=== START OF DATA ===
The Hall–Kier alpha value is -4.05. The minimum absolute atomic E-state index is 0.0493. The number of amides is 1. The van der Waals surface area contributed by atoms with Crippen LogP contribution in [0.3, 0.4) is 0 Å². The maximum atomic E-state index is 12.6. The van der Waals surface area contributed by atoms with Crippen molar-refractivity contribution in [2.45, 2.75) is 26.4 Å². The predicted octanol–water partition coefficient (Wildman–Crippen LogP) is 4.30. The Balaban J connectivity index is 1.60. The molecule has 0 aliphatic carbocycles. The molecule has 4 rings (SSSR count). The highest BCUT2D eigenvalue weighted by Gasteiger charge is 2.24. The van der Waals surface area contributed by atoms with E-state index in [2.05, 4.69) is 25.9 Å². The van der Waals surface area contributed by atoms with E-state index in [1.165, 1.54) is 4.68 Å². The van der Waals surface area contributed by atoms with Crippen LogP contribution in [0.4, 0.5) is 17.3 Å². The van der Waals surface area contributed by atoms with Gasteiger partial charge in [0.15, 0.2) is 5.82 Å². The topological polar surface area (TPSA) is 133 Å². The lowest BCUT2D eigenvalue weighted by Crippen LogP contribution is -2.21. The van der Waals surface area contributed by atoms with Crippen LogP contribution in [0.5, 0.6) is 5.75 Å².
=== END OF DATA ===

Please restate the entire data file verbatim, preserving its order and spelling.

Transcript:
The Hall–Kier alpha value is -4.05. The minimum absolute atomic E-state index is 0.0493. The number of amides is 1. The van der Waals surface area contributed by atoms with Crippen LogP contribution in [0.3, 0.4) is 0 Å². The maximum atomic E-state index is 12.6. The van der Waals surface area contributed by atoms with Crippen molar-refractivity contribution in [2.45, 2.75) is 26.4 Å². The predicted octanol–water partition coefficient (Wildman–Crippen LogP) is 4.30. The Balaban J connectivity index is 1.60. The molecule has 0 aliphatic carbocycles. The molecule has 4 rings (SSSR count). The highest BCUT2D eigenvalue weighted by Gasteiger charge is 2.24. The van der Waals surface area contributed by atoms with E-state index in [2.05, 4.69) is 25.9 Å². The van der Waals surface area contributed by atoms with E-state index in [1.165, 1.54) is 4.68 Å². The van der Waals surface area contributed by atoms with Crippen LogP contribution in [0.4, 0.5) is 17.3 Å². The van der Waals surface area contributed by atoms with Gasteiger partial charge in [0.15, 0.2) is 5.82 Å². The topological polar surface area (TPSA) is 133 Å². The lowest BCUT2D eigenvalue weighted by Crippen LogP contribution is -2.21. The van der Waals surface area contributed by atoms with Crippen LogP contribution in [0.5, 0.6) is 5.75 Å².